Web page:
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Advanced method for preparing cell free DNA sequencing libraries

Award Information
Agency: Department of Health and Human Services
Branch: National Institutes of Health
Contract: 1R43HG009461-01A1
Agency Tracking Number: R43HG009461
Amount: $269,718.00
Phase: Phase I
Program: SBIR
Solicitation Topic Code: NHGRI
Solicitation Number: PA16-302
Solicitation Year: 2016
Award Year: 2017
Award Start Date (Proposal Award Date): 2017-05-01
Award End Date (Contract End Date): 2019-04-30
Small Business Information
Santa Cruz, CA 95060-5790
United States
DUNS: 013494781
HUBZone Owned: No
Woman Owned: No
Socially and Economically Disadvantaged: No
Principal Investigator
 (831) 426-7700
Business Contact
Phone: (831) 426-7700
Research Institution

The goal of the proposed research is to develop an improved method RealSeq DC to prepare libraries of
cell free DNA cfDNA for next generation sequencing NGS cfDNAs which are found in blood and in other
bodily fluids represent promising minimally invasive liquid biopsy samples for human cancer and prenatal
diagnosis of fetal genetic diseases cfDNAs comprise highly fragmented double stranded DNA fragments
to bp in length having single strand nicks as well as andapos and andapos end overhangs They are normally present
at low concentration in biofluids In cancer patients concentration of cfDNA and level of fragmentation are
positively correlated with tumor weight with the majority of cfDNA fragments being shorter than bp
Analysis of tumor specific characteristics of cfDNA such as the amount of DNA its level of fragmentation and
the presence of mutations and methylated residues can be utilized for cancer diagnosis and prognosis and for
evaluating tumor progression and response to treatment Next generation sequencing NGS has great
potential to assess these parameters However due to the high level of DNA fragmentation in cancer derived
cfDNAs they cannot be efficiently incorporated into DNA Seq libraries and therefore are under detected by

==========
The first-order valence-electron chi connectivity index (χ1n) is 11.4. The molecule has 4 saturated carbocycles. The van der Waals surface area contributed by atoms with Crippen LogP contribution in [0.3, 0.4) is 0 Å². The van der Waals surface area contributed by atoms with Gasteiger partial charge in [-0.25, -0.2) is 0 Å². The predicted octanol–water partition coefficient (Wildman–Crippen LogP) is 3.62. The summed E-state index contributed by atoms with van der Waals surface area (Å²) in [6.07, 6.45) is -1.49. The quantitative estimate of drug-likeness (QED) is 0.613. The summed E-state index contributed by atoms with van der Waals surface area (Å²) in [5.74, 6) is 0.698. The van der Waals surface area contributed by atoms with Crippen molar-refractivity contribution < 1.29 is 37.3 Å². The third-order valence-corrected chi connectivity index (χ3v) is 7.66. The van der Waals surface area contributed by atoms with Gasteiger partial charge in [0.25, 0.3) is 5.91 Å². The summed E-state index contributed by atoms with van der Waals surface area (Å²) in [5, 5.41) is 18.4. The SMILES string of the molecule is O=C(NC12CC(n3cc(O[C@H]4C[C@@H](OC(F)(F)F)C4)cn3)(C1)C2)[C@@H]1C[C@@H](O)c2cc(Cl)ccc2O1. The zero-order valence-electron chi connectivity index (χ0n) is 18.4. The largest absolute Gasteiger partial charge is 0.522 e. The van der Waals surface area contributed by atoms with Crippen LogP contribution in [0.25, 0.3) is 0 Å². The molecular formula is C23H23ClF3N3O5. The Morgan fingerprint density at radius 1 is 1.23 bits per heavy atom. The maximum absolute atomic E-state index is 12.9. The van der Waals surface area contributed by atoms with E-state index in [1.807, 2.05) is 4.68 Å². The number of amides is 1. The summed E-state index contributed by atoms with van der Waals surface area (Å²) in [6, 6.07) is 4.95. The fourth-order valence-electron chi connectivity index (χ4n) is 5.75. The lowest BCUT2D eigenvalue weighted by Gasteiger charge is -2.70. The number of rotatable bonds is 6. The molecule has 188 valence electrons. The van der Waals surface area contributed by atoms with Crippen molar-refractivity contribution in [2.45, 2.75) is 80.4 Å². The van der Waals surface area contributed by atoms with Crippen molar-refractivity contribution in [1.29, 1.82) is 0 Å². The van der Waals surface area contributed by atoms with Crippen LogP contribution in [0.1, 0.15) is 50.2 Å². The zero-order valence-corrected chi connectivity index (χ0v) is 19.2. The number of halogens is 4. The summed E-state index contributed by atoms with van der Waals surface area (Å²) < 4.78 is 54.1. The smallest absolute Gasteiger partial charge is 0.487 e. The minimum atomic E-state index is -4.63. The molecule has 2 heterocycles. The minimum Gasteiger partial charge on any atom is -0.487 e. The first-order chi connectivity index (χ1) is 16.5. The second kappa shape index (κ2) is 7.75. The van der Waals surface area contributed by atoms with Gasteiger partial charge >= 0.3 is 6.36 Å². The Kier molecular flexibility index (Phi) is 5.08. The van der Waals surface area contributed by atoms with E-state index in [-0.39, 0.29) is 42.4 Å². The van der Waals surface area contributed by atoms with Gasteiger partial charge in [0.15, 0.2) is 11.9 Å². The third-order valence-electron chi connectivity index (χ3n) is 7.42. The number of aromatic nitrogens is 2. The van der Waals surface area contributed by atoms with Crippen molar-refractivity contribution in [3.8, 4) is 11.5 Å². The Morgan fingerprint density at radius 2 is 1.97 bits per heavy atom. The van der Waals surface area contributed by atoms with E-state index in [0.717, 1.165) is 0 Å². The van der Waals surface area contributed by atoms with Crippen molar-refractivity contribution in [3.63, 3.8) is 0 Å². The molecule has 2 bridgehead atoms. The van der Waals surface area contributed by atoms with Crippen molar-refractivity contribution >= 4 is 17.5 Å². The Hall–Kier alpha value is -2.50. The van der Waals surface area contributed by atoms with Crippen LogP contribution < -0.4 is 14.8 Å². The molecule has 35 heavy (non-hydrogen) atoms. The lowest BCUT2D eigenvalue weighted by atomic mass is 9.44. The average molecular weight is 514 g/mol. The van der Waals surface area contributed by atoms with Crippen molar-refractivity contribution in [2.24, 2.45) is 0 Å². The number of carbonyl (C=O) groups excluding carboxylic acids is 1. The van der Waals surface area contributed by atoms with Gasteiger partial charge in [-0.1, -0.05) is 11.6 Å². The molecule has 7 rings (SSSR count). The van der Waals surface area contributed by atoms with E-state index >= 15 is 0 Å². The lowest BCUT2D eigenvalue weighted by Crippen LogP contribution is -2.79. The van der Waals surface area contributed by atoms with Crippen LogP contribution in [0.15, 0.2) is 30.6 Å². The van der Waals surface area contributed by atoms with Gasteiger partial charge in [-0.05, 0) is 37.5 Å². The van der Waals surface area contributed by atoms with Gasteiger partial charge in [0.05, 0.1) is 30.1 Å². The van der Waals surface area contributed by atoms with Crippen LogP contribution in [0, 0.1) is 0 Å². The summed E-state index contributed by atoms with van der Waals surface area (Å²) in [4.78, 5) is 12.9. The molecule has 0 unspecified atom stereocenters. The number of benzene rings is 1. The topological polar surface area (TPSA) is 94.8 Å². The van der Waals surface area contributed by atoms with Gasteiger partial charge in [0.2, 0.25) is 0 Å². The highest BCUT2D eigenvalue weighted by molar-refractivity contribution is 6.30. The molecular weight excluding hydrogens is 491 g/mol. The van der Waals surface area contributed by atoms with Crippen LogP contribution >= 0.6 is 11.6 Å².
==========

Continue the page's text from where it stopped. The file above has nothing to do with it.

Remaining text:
conventional double stranded methods of sequencing library preparation To overcome this problem we
propose an advanced method that uses short ssDNA fragments prepared by denaturation of cfDNA for ligation
with a single combo adapter followed by circularization of the ligation product and direct PCR amplification
rather than rolling circle amplification RCA of the circular templates This method produces monomer
amplicons each containing a single cfDNA sequence insert flanked by standard Illumina andapos and andapos adapter
sequences The method minimizes the formation of amplicons comprising empty adapter dimers In Phase I
we plan to develop enzymatic steps specific for ssDNAs demonstrate the feasibility of the RealSeq DC
approach proof of concept and its superiority in sequencing DNA fragments of nt the size range which
is typical for cancer specific cfDNA over the two currently available methods of DNA Seq library preparation
cfDNA isolated from plasma samples from breast cancer patients will be assayed for this comparison In
Phase II we will further streamline the RealSeq DC protocol for commercialization extend the protocol to
identify methylated nucleotides test its reproducibility and minimize the required cfDNA input We also will
increase the number of samples studied as well as the range of physiological states and diseases with which
these samples are associated to evaluate the full potential of this approach and identify any limitations Cell free DNAs cfDNAs which are found in blood and in most other bodily fluids represent promising
minimally invasive liquid biopsy samples for human cancer and prenatal diagnosis of fetal genetic diseases
Although next generation sequencing has great potential for analysis of cfDNA for cancer diagnosis prognosis
and treatment optimization limitations of conventional methods under detect the short cancer specific cfDNA
fragments The novel improved method of preparing samples for sequencing proposed here is likely to
improve the prospects of early noninvasive diagnosis of cancer and fetal abnormalities including identification
of specific genetic defects that may be addressable by targeted therapies

* Information listed above is at the time of submission. *

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